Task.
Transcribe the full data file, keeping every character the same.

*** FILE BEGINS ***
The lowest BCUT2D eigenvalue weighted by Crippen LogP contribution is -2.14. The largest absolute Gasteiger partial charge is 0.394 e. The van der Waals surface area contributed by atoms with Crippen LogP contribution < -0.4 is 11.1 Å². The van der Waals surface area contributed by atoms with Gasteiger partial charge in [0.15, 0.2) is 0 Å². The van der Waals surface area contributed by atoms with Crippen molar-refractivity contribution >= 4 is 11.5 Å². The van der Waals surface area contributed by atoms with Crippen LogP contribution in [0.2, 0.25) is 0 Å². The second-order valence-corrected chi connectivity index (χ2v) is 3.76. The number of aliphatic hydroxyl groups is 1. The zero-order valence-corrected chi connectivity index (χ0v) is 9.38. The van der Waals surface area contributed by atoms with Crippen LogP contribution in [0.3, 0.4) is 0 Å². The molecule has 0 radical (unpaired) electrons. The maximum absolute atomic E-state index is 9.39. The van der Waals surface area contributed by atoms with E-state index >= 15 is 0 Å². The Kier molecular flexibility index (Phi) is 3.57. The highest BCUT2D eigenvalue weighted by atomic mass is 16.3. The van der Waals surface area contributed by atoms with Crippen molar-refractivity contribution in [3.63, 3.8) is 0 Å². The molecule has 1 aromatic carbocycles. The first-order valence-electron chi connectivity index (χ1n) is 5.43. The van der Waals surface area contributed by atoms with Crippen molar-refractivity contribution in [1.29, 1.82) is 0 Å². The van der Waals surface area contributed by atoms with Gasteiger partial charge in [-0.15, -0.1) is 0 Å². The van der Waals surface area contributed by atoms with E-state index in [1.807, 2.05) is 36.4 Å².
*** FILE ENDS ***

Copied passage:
The lowest BCUT2D eigenvalue weighted by Crippen LogP contribution is -2.14. The largest absolute Gasteiger partial charge is 0.394 e. The van der Waals surface area contributed by atoms with Crippen LogP contribution < -0.4 is 11.1 Å². The van der Waals surface area contributed by atoms with Gasteiger partial charge in [0.15, 0.2) is 0 Å². The van der Waals surface area contributed by atoms with Crippen molar-refractivity contribution >= 4 is 11.5 Å². The van der Waals surface area contributed by atoms with Crippen LogP contribution in [0.2, 0.25) is 0 Å². The second-order valence-corrected chi connectivity index (χ2v) is 3.76. The number of aliphatic hydroxyl groups is 1. The zero-order valence-corrected chi connectivity index (χ0v) is 9.38. The van der Waals surface area contributed by atoms with Crippen LogP contribution in [0.3, 0.4) is 0 Å². The molecule has 0 radical (unpaired) electrons. The maximum absolute atomic E-state index is 9.39. The van der Waals surface area contributed by atoms with E-state index >= 15 is 0 Å². The Kier molecular flexibility index (Phi) is 3.57. The highest BCUT2D eigenvalue weighted by atomic mass is 16.3. The van der Waals surface area contributed by atoms with Crippen molar-refractivity contribution in [3.63, 3.8) is 0 Å². The molecule has 1 aromatic carbocycles. The first-order valence-electron chi connectivity index (χ1n) is 5.43. The van der Waals surface area contributed by atoms with Crippen molar-refractivity contribution in [1.29, 1.82) is 0 Å². The van der Waals surface area contributed by atoms with Gasteiger partial charge in [-0.15, -0.1) is 0 Å². The van der Waals surface area contributed by atoms with E-state index in [1.807, 2.05) is 36.4 Å².